Murder suspect pleads out |

Murder suspect pleads out

Gregory Crofton

A young man pleaded guilty to the second-degree murder of 19-year-old Melissa Hanson Wednesday in El Dorado County Superior Court.

Charles “Chad” Newport, a 20-year-old from South Shore, is expected to receive a prison sentence of 15-years-to-life. With his plea, Newport admitted he suffocated Hanson in her bedroom.

El Dorado County Deputy District Attorney Michael Atwell said Newport used a pillow to commit the crime. Carla Hanson found her daughter, who many knew as Melissa Monoogan, dead June 10 around 6 a.m. She was seated with her head resting against the wall of her bedroom closet.

El Dorado County Sheriff’s deputies arrested Newport two days later. They found him in the parking lot of Angora Lakes where he was cooperative but wearing socks and no shoes and under the influence of a controlled substance.

Through the window of Newport’s car an investigator saw and read a suicide note.

It stated: “I guess if someone is reading this, I’m already dead. First off I want to tell everyone I’m sorry. I never meant for things to happen like this. I don’t know why I killed Melissa. I’ve been in a deep, dark depression for many years now. Melissa and I were hooking up in her room and all of the sudden I snapped. I just started suffocating her. Next thing I knew she was dead. Once again I’m sorry for her and her family.”

Newport’s mother and brother were in court for the plea hearing. They would not comment on the guilty plea. His mother left the courtroom in tears. The brother left the building clearly upset.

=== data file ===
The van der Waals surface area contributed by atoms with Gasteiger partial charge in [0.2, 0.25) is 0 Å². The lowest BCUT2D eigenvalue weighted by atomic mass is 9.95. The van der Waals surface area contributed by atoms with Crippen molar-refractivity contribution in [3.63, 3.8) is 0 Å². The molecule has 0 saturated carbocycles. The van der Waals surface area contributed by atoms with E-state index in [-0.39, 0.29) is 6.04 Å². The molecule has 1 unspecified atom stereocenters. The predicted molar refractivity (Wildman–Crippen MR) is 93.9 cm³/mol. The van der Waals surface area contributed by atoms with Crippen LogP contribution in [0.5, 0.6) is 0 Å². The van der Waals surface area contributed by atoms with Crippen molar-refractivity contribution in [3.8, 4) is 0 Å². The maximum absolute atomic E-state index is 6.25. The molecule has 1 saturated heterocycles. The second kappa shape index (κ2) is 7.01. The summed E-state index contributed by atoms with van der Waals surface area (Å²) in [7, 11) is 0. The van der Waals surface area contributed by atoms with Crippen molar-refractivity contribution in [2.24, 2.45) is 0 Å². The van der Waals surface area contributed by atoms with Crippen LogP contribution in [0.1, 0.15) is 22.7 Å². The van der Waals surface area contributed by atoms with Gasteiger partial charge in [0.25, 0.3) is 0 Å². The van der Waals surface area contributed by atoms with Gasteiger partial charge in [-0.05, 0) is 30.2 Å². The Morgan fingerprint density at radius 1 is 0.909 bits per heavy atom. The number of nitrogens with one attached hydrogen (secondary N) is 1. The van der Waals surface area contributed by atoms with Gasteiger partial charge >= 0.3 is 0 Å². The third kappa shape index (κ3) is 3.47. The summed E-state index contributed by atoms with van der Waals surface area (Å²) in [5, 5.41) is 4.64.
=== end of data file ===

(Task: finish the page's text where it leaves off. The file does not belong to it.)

Carla Hanson, Melissa’s mother, could not be reached for comment Wednesday. Atwell said he spoke with her last week and that she “had approved a second-degree settlement.”

At the hearing Newport was shackled with chains and had his light-brown hair in a crew cut. When he first sat beside Amy Tobin, his court-appointed defense attorney, he took a deep breath, hunched over in his chair and stared at the floor.

“Because this is a violent crime you’ll have to serve 85 percent of your time,” said visiting Judge Richard A. Haugner. “And you’ll always have a life sentence hanging over your head. Do you understand that?”

Newport nodded his head and said, “Yes.”

As part of the plea bargain El Dorado County District Attorney’s Office agreed not to prosecute Newport for two counts of having unlawful sexual intercourse with a minor. Those charges were pending because of the murder charge. The court is yet to rule on the violation of probation he was booked for June 12, the day he was arrested for murder.

Investigators reportedly found him under the influence of an illegal drug. That was a violation of the terms of probation he was under after being convicted of assault with a deadly weapon in January 1999. He spent seven months in jail for that crime.

Last week Judge Jerald Lasarow ruled the assault conviction should not be considered a strike. The second-degree murder conviction is now the only strike on Newport’s criminal record.

Prior to his plea bargain, Newport had been charged with first-degree murder for Hanson’s death. It’s a crime punishable by 25 years to life in prison.

“It’s an appropriate plea,” Atwell said. “He appears to be taking responsibility for what he did.

“This is a case in which we don’t know a great deal of what went on in the bedroom. Only Melissa and Charles know what happened. And he’s (Charles) has never explained it to anybody.”

Atwell explained that, beside the suicide note, the evidence was circumstantial.

“Not so strong enough that it would have been appropriate to take it to trial,” he said. “Melissa Hanson died, she can’t provide us any assistance. There’s nothing other than that suicide note … A jury could make a choice to go with first-degee or go with second.”

Newport is expected to be sentenced April 26 at 1:30 p.m. in El Dorado County Superior Court.

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